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ArtikelAristotle's footprints in the linguist's garden  
Oleh: Allan, Keith
Jenis: Article from Journal - ilmiah internasional
Dalam koleksi: Language Sciences (Full Text) vol. 26 no. 4 (2004), page 317-342.
Topik: Apuleius; Aristotle; Contradictory; Contrary; Gricean maxims; Modality; Negation; Parts of speech; Phoneme; Rhetoric; Square of opposition; Statement; Syllogistic; Truth value; Western classical tradition in linguistics
Fulltext: Allan_Keith, p. 317-342.pdf (295.78KB)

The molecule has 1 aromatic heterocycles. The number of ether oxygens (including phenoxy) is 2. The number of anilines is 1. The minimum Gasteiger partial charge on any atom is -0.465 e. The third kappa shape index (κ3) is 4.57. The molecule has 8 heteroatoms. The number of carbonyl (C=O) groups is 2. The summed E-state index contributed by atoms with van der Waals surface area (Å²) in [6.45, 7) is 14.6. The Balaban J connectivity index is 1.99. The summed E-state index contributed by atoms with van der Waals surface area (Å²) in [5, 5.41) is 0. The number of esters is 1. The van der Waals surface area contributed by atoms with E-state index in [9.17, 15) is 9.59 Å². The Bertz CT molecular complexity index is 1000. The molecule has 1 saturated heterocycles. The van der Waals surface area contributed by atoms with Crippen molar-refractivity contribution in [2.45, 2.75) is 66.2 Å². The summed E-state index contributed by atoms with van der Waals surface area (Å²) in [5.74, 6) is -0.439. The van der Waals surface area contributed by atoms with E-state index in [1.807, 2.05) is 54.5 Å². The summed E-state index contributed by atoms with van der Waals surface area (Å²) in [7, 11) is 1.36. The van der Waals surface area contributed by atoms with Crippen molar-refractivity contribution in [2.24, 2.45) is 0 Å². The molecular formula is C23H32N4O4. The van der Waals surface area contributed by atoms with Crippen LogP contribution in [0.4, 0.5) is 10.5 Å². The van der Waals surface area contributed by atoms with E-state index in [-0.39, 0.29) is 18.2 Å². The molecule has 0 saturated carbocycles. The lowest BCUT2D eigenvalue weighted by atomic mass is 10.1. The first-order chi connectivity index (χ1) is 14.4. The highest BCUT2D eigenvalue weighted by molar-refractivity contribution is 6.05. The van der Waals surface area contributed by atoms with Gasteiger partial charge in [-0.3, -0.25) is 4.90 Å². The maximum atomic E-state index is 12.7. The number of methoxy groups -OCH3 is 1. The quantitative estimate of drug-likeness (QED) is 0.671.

Isi artikelFor Aristotle, language is (A) a symbolic system that represents (B) the world of our experience as it is contained within the mind. He believed (C) that the world is external to human beings, who are all capable of (D) perceiving the same things within it. Finally, (E) Aristotle was only interested in form as a corollary of function. (A–E) have given rise to different developments in linguistics. (A) is a premise for all linguists, but has been developed, perhaps to its limits, in post-Fregean semantics. Since the last quarter of the 20th century, (B) has been pursued by cognitive linguists. (C) was taken up by the speculative grammarians of the late middle ages. The rationalists of the 17th and 18th centuries took up (D), revising the interpretation of their speculative precursors to seek universal grammar in the rational minds of the human beings perceiving the world around them. Chomsky reinterprets the rationalist doctrine to seek universal grammar in the human mind while eschewing the relevance of human perception of anything other than linguistic input. Functional linguistics has picked up on (E). So, todays formal linguists, cognitivists, functionalists, and Chomskyites may often be at odds with each other, but all tread in Aristotles footprints.
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